A HOT rock geothermal business could become viable as early as late 2009 under the Opposition's requirement that electricity retailers buy 20 per cent of power from renewable resources by 2020. Hot rocks company Petratherm's managing director Terry Kallis said the company had four hot rock sites in South Australia, with the one at Paralana being the closest to commercialisation. Wind farms also would benefit from the policy. Pacific Hydro would be able to increase its energy output sixfold.

But the peak body representing mainstream electricity and gas suppliers said it hoped Labor would wind back its renewable energy target once carbon emissions trading got under way. Energy Supply Association of Australia said: "We encourage the ALP to review the level of its renewable target once the outcomes of the Ross Garnaut report are known, consistent with yesterday's announcements that a renewable energy target is a transitional measure to be superseded by emissions trading." Climate Institute Australia chief John Connor, however, gave the target "a big thumbs up" for smart economics.

"Our modelling shows that these sorts of targets can help to keep electricity prices down." Pacific Hydro, which has 100 megawatts of installed generation, said the incentive would provide certainty for a further 600MW of wind energy projects worth $1.5 billion. Deputy chairman of the Clean Energy Council Peter Szental said the policy was "a wonderful commitment to delivering a sustainable energy infrastructure". "We are also calling for a $2 billion sustainable energy innovation fund to assist research in solar, geothermal and bioenergy power," Mr Szental said. The Renewable Energy Generators Australia said the target would help technologies such as geothermal and solar to prove electricity could be produced more cheaply than coalfired electricity by 2020.

Polar station a world first

Bendigo Advertiser
Wednesday 31/10/2007 Page: 25

BELGIUM is building the first ever zero-emission polar station in the Antarctic, powered by solar panels and wind turbines and designed to have minimal impact on the climate change its scientists are studying. All waste from the Princess Elisabeth station, housing up to 20 researchers, will be recycled. fossil fuels will only be used for back-up systems. "Polar stations really have an impact on the environment because most of them run on fossil fuelss. There is a huge cost to buy the fuel, a huge cost to transport the fuel and a huge impact on the environment," said Maaike Vancauwenberghe, head of the research program.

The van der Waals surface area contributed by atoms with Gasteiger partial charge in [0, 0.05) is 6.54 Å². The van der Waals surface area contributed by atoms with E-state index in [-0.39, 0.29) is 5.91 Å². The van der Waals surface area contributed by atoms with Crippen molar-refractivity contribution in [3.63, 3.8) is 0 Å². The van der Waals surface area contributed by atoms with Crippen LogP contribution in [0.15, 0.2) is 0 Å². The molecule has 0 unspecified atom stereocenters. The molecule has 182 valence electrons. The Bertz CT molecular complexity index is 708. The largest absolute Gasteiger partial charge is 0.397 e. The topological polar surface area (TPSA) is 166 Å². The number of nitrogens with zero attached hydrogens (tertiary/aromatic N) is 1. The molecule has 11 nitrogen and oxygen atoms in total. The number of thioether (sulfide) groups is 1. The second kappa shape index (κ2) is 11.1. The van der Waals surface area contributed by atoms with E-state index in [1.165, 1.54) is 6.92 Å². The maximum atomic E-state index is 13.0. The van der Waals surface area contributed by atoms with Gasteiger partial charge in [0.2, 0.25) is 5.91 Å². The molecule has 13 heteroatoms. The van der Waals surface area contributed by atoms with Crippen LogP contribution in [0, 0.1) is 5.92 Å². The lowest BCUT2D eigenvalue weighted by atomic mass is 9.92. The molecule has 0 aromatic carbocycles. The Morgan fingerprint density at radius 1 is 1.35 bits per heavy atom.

On display in Brussels, the station will be transported later this year to a ridge in the Dronning Maud Land, East Antarctica, where temperatures drop to minus 50 degrees Celsius and winds reach up to 250 kmh. Belgian scientists first sailed out to the Antarctic on the ship Belgica more than a century ago, the world's first expedition there during the southern hemisphere winter. But while renowned for research, including a recent excursion to measure snow thickness in the Arctic, they have not had their own station since 1967, when their existing site became engulfed in snow and unsafe.

The station, named after the king's granddaughter, and with an interior of 700 square metres, should be operational for at least 25 years. With a stainless steel shell, a 40-centimetre layer of polystyrene charged with graphite and sandwiched between wood panels, the walls will be well insulated against the cold. Heat from computers will help keep the inside habitable.

Project manager Johan Berte said he had high hopes that the station would be used as a prototype by other nations. "I hope, and I really believe it will have a big influence on future stations in the Antarctic," he said. Britain and Germany also have plans to rebuild their stations during International Polar Year, which extends extends over two years from March, 2007, to March, 2009. The cost so far for building the station is 10 million euros ($A15.83 million). The Belgian government, which commissioned the project, will contribute 2 million euros ($A3.17 million) per year to the research project, starting in 2009.

Answer's in the wind

Courier Mail
Tuesday 30/10/2007 Page: 59

Babcock and Brown Wind Partners reached the second stage of a state government process to sell operating and planned wind farms. Final bids for the assets, which have a capacity of 177MW, are due by November 19 and the company is obtaining regulatory approvals before submitting an unconditional offer.

The State Government is selling assets including the 70MW Mount Millar Wind Farm and 50 per cent of the 79MW Emu Downs Wind Farm. TRUEnergy and a venture between it and Roaring 40s Renewable Energy have also applied for clearance to buy the assets, the Australian Competition and Consumer Commission says. Other potential bidders are tipped to be AGL Energy, Origin Energy and Transfield Services.